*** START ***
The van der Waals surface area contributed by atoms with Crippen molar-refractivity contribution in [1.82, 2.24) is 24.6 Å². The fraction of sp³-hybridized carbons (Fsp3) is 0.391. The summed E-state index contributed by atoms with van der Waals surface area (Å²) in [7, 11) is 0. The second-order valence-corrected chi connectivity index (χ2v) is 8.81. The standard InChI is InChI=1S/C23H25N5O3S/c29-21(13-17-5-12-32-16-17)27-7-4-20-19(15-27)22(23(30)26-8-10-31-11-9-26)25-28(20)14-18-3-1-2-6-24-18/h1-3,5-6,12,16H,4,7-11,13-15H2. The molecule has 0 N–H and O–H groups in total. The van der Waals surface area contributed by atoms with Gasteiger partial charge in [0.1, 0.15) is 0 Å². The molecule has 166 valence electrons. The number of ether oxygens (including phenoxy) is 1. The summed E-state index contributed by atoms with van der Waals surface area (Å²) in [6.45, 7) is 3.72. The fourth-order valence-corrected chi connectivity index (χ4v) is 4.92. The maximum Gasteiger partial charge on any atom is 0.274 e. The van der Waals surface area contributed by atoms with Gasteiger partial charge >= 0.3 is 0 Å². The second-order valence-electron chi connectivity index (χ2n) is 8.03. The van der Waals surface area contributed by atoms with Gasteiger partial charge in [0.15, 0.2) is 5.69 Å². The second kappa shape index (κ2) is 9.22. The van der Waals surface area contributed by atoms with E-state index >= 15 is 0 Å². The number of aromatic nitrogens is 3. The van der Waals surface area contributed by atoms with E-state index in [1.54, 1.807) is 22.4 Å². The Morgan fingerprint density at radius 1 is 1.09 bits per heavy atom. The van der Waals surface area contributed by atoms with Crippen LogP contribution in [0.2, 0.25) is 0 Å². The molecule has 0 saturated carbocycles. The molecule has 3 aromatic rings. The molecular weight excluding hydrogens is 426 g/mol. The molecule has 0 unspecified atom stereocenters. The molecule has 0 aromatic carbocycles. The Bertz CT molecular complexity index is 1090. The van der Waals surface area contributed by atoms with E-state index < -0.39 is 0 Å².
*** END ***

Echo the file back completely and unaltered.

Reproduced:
The van der Waals surface area contributed by atoms with Crippen molar-refractivity contribution in [1.82, 2.24) is 24.6 Å². The fraction of sp³-hybridized carbons (Fsp3) is 0.391. The summed E-state index contributed by atoms with van der Waals surface area (Å²) in [7, 11) is 0. The second-order valence-corrected chi connectivity index (χ2v) is 8.81. The standard InChI is InChI=1S/C23H25N5O3S/c29-21(13-17-5-12-32-16-17)27-7-4-20-19(15-27)22(23(30)26-8-10-31-11-9-26)25-28(20)14-18-3-1-2-6-24-18/h1-3,5-6,12,16H,4,7-11,13-15H2. The molecule has 0 N–H and O–H groups in total. The van der Waals surface area contributed by atoms with Gasteiger partial charge in [0.1, 0.15) is 0 Å². The molecule has 166 valence electrons. The number of ether oxygens (including phenoxy) is 1. The summed E-state index contributed by atoms with van der Waals surface area (Å²) in [6.45, 7) is 3.72. The fourth-order valence-corrected chi connectivity index (χ4v) is 4.92. The maximum Gasteiger partial charge on any atom is 0.274 e. The van der Waals surface area contributed by atoms with Gasteiger partial charge >= 0.3 is 0 Å². The second-order valence-electron chi connectivity index (χ2n) is 8.03. The van der Waals surface area contributed by atoms with Gasteiger partial charge in [0.15, 0.2) is 5.69 Å². The second kappa shape index (κ2) is 9.22. The van der Waals surface area contributed by atoms with E-state index >= 15 is 0 Å². The number of aromatic nitrogens is 3. The van der Waals surface area contributed by atoms with E-state index in [1.54, 1.807) is 22.4 Å². The Morgan fingerprint density at radius 1 is 1.09 bits per heavy atom. The van der Waals surface area contributed by atoms with Crippen LogP contribution in [0.2, 0.25) is 0 Å². The molecule has 0 saturated carbocycles. The molecule has 3 aromatic rings. The molecular weight excluding hydrogens is 426 g/mol. The molecule has 0 unspecified atom stereocenters. The molecule has 0 aromatic carbocycles. The Bertz CT molecular complexity index is 1090. The van der Waals surface area contributed by atoms with E-state index < -0.39 is 0 Å².